Tech earned university status on July 9, 1976, under the authority of the Arkansas Board of Higher Education. In 1977, “Chief” Witherspoon turned over the duties of the marching band to Dr. Robert L. Casey but remained the head of the Tech Music Department. Dr. Casey, who had been a student under both Williamson and Witherspoon, had been hired in 1971.
Tech lost its beloved music director on Jan. 14, 1979, when Witherspoon died of a massive heart attack. His memorial service, held before a standing-room-only crowd, was conducted in the auditorium of Witherspoon Hall.

Experienced secondary school band director Hal D. Cooper was hired in 1979 as the new Arkansas Tech band director. He replaced Dr. Casey who remained at Tech as department head.
By 1980-81, the marching squad had blossomed to 130 members. Within the next several years, the band grew to include the Golden Girls dance squad, majorettes, the flag line and a six-member rifle team. In 1983, the Tech Symphonic Band performed at the national convention of the American Band Directors Association in Hot Springs.
The newly-formed Wind Ensemble performed for the Arkansas Music Educators Association in February 1984. Another round of new uniforms, this time with green coats and white trousers, made their appearance that fall.
By the mid-80s, the Tech Band of Distinction made appearances during home games, parades and marched exhibition shows at high school marching contests in Russellville and Little Rock. In 1987, the band performed at the dedication of the Vietnam Veterans Memorial at the State Capitol.
Two performance bands, the Symphonic Band directed by Hal Cooper and the Concert Band conducted by Dr. Robert Casey,were formed in the spring of 1990. The Symphonic Band performed for the All-State Convention in Pine Bluff in February 1991.
The 1990-era “Band of Distinction” and the Symphonic Bands saw multiple opportunities to play the“fight song”as the Wonder Boys and Golden Suns basketball teams had winning seasons, AIC or Gulf South Championship seasons repeatedly. In 1994, the Wonder Boys football team won the AIC crown and earned a spot in the NAIA playoffs, affording Cooper’s band numerous opportunities to perform before adoring crowds.

Hal Cooper’s love for jazz and commitment to his music students was reflected in a 1998 article written for the Agricola. In March 1999, the Symphonic Band recorded a compact disk (CD) entitled Songs and Dances.
During the spring of 2000, the band performed at the dedication ceremonies of the new Ross Pendergraft Library and Technology Center. The Symphonic Band played for the American Bandmasters Association National Convention in Wichita, Kan., in March 2002.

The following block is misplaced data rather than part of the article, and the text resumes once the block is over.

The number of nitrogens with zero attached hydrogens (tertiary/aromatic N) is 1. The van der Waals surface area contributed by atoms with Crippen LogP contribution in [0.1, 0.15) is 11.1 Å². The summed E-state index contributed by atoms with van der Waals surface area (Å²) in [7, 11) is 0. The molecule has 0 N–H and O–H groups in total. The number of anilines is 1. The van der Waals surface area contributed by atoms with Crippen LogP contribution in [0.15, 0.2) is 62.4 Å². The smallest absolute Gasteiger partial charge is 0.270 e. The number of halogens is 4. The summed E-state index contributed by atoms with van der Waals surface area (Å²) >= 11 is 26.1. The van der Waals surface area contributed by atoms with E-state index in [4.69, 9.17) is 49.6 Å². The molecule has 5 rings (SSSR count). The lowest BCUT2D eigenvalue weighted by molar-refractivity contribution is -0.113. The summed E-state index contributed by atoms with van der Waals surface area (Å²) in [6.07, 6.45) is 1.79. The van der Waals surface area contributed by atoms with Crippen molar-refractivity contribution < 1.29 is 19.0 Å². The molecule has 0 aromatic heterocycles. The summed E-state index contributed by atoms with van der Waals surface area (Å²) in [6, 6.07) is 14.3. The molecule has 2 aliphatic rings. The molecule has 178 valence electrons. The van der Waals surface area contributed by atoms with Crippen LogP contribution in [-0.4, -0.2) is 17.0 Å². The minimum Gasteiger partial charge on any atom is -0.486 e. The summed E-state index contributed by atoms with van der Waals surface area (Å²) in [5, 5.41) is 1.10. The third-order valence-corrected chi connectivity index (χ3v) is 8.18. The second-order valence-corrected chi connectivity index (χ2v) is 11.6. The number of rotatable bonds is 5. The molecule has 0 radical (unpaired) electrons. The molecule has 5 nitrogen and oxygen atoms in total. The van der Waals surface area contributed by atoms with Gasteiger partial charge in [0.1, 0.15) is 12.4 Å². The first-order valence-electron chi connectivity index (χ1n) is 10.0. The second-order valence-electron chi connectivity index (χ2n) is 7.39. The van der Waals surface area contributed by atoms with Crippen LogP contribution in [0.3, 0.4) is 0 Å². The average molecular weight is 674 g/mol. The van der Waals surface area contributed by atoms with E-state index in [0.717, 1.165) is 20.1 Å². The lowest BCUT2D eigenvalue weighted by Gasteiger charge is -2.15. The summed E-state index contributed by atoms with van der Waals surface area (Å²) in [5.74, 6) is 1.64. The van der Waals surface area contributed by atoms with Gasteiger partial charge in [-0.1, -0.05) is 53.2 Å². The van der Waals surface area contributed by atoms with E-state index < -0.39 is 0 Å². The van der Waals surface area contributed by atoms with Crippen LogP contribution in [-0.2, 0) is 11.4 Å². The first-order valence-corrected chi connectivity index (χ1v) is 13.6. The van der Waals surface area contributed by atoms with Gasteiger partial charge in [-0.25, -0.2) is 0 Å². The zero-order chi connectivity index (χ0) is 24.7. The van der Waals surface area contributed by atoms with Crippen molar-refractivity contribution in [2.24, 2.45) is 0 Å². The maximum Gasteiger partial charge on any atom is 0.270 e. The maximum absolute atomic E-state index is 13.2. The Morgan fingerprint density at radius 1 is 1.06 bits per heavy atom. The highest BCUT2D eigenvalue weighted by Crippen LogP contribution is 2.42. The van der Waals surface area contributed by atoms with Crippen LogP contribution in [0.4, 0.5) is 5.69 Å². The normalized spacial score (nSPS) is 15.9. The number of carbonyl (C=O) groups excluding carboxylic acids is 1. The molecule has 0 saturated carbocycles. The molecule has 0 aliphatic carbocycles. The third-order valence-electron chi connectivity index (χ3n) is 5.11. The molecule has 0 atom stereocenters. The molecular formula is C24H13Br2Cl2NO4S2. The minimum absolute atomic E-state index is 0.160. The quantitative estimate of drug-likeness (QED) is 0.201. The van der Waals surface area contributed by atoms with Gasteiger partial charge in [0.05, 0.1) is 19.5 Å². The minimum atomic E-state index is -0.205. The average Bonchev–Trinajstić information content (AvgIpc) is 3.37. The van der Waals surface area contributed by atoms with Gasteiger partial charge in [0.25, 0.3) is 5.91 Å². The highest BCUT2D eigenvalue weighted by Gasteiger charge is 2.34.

Hal Cooper was honored for his 25th anniversary as ATU Director of Bands during a surprise party at the Russellville Country Club in spring 2004.
While any organization touches countless lives within its membership, their local community and indeed, across the world, it is impossible to accurately outline its complete history within the confines of a few written pages. Unfortunately someone will fail to receive the recognition they deserve. Without the well-rounded choral and glee programs, the music program would have had a vast void.
Volumes could be filled with the accolades of Tech’s choir directors and music department chairs, whose dedication to the music program live on through those they have instructed. Those leaving their indelible mark upon today’s musicians include choir directors: Mark Bennett, John Guthmiller, Clarence Hefner, Walt Michels, Gary Morris, William Oplinger, Paul Schulz, Rolland Shaw, John Wainwright and Ray Wheeler. Music department chairs, in addition to Williamson, Witherspoon and Casey, include Andy Anders and current chair Dr. Cynthia Hukill.
The music program at Arkansas Tech, since its inception in 1913, maintained a reputation for high standards in musical performance. They remained dedicated to preparing superior quality music teachers through their distinctive and exemplary programs.

Arkansas Tech offers to instrumental students a Bachelor of Arts degree in Music and a Bachelor of Music Education degree with an instrumental option.
Their organizations have been featured on state, regional, and national convention programs. And, as begun years ago, the department sponsors seminars and workshops featuring nationally-recognized authorities in the musicprofession.
Join Arkansas Tech University as they celebrate their Centennial Finale Weekend, April 29-May 1.